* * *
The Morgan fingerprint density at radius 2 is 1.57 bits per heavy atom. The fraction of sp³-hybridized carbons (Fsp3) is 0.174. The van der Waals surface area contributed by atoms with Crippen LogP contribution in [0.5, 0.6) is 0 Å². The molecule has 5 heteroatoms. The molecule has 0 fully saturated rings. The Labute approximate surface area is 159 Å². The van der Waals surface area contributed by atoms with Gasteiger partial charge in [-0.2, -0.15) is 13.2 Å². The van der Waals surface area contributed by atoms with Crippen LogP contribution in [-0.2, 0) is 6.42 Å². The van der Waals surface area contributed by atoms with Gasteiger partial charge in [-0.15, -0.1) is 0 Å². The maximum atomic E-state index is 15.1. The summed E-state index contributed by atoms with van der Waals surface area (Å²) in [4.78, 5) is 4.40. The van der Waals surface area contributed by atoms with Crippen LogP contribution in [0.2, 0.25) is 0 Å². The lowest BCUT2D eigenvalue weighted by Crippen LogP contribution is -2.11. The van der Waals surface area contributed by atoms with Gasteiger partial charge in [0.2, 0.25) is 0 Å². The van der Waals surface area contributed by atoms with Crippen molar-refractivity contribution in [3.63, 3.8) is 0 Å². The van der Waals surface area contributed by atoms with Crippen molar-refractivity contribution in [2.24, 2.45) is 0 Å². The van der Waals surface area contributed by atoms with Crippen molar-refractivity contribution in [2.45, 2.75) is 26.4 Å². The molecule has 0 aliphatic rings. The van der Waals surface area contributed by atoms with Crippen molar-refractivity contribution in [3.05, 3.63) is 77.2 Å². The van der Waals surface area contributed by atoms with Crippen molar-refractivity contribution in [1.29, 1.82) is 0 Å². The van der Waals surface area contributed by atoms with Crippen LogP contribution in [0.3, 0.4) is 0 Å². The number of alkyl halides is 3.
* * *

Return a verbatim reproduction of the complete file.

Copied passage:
The Morgan fingerprint density at radius 2 is 1.57 bits per heavy atom. The fraction of sp³-hybridized carbons (Fsp3) is 0.174. The van der Waals surface area contributed by atoms with Crippen LogP contribution in [0.5, 0.6) is 0 Å². The molecule has 5 heteroatoms. The molecule has 0 fully saturated rings. The Labute approximate surface area is 159 Å². The van der Waals surface area contributed by atoms with Gasteiger partial charge in [-0.2, -0.15) is 13.2 Å². The van der Waals surface area contributed by atoms with Crippen LogP contribution in [-0.2, 0) is 6.42 Å². The van der Waals surface area contributed by atoms with Gasteiger partial charge in [-0.15, -0.1) is 0 Å². The maximum atomic E-state index is 15.1. The summed E-state index contributed by atoms with van der Waals surface area (Å²) in [4.78, 5) is 4.40. The van der Waals surface area contributed by atoms with Crippen LogP contribution in [0.2, 0.25) is 0 Å². The lowest BCUT2D eigenvalue weighted by Crippen LogP contribution is -2.11. The van der Waals surface area contributed by atoms with Gasteiger partial charge in [0.2, 0.25) is 0 Å². The van der Waals surface area contributed by atoms with Crippen molar-refractivity contribution in [3.63, 3.8) is 0 Å². The van der Waals surface area contributed by atoms with Crippen molar-refractivity contribution in [2.24, 2.45) is 0 Å². The van der Waals surface area contributed by atoms with Crippen molar-refractivity contribution in [2.45, 2.75) is 26.4 Å². The molecule has 0 aliphatic rings. The van der Waals surface area contributed by atoms with Crippen molar-refractivity contribution in [3.05, 3.63) is 77.2 Å². The van der Waals surface area contributed by atoms with Crippen molar-refractivity contribution in [1.29, 1.82) is 0 Å². The van der Waals surface area contributed by atoms with Crippen LogP contribution in [0.3, 0.4) is 0 Å². The number of alkyl halides is 3.